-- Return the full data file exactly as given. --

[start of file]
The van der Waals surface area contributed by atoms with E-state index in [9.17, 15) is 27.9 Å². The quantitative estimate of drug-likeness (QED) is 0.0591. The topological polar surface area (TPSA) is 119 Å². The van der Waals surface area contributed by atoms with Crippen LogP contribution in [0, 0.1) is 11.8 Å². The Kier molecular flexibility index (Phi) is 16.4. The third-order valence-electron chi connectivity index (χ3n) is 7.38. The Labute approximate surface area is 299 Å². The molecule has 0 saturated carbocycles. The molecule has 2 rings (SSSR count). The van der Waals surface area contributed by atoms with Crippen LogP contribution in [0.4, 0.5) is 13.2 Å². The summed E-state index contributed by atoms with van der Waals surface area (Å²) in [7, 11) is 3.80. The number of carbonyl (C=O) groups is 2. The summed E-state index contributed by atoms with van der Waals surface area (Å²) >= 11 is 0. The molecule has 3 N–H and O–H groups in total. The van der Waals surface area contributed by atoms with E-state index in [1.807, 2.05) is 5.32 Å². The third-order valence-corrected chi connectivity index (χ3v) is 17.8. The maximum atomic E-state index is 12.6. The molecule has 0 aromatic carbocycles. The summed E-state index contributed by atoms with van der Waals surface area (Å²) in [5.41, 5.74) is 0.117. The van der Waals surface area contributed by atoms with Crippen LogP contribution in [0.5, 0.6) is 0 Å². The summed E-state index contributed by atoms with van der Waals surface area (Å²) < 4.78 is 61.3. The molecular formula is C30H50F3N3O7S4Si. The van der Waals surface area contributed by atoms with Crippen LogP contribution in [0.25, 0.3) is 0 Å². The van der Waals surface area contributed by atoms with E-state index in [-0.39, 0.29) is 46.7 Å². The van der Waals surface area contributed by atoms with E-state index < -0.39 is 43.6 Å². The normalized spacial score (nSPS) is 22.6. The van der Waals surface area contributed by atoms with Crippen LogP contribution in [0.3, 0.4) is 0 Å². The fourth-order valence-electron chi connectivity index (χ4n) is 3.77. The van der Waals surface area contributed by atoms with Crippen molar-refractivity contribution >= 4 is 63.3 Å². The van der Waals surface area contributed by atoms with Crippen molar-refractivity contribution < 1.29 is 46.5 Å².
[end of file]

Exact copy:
The van der Waals surface area contributed by atoms with E-state index in [9.17, 15) is 27.9 Å². The quantitative estimate of drug-likeness (QED) is 0.0591. The topological polar surface area (TPSA) is 119 Å². The van der Waals surface area contributed by atoms with Crippen LogP contribution in [0, 0.1) is 11.8 Å². The Kier molecular flexibility index (Phi) is 16.4. The third-order valence-electron chi connectivity index (χ3n) is 7.38. The Labute approximate surface area is 299 Å². The molecule has 0 saturated carbocycles. The molecule has 2 rings (SSSR count). The van der Waals surface area contributed by atoms with Crippen LogP contribution in [0.4, 0.5) is 13.2 Å². The summed E-state index contributed by atoms with van der Waals surface area (Å²) in [7, 11) is 3.80. The number of carbonyl (C=O) groups is 2. The summed E-state index contributed by atoms with van der Waals surface area (Å²) >= 11 is 0. The molecule has 3 N–H and O–H groups in total. The van der Waals surface area contributed by atoms with E-state index in [1.807, 2.05) is 5.32 Å². The third-order valence-corrected chi connectivity index (χ3v) is 17.8. The maximum atomic E-state index is 12.6. The molecule has 0 aromatic carbocycles. The summed E-state index contributed by atoms with van der Waals surface area (Å²) in [5.41, 5.74) is 0.117. The van der Waals surface area contributed by atoms with Crippen LogP contribution in [0.5, 0.6) is 0 Å². The summed E-state index contributed by atoms with van der Waals surface area (Å²) < 4.78 is 61.3. The molecular formula is C30H50F3N3O7S4Si. The van der Waals surface area contributed by atoms with Crippen LogP contribution in [0.25, 0.3) is 0 Å². The van der Waals surface area contributed by atoms with E-state index in [-0.39, 0.29) is 46.7 Å². The van der Waals surface area contributed by atoms with E-state index < -0.39 is 43.6 Å². The normalized spacial score (nSPS) is 22.6. The van der Waals surface area contributed by atoms with Crippen LogP contribution in [0.3, 0.4) is 0 Å². The fourth-order valence-electron chi connectivity index (χ4n) is 3.77. The van der Waals surface area contributed by atoms with Crippen molar-refractivity contribution >= 4 is 63.3 Å². The van der Waals surface area contributed by atoms with Crippen molar-refractivity contribution < 1.29 is 46.5 Å².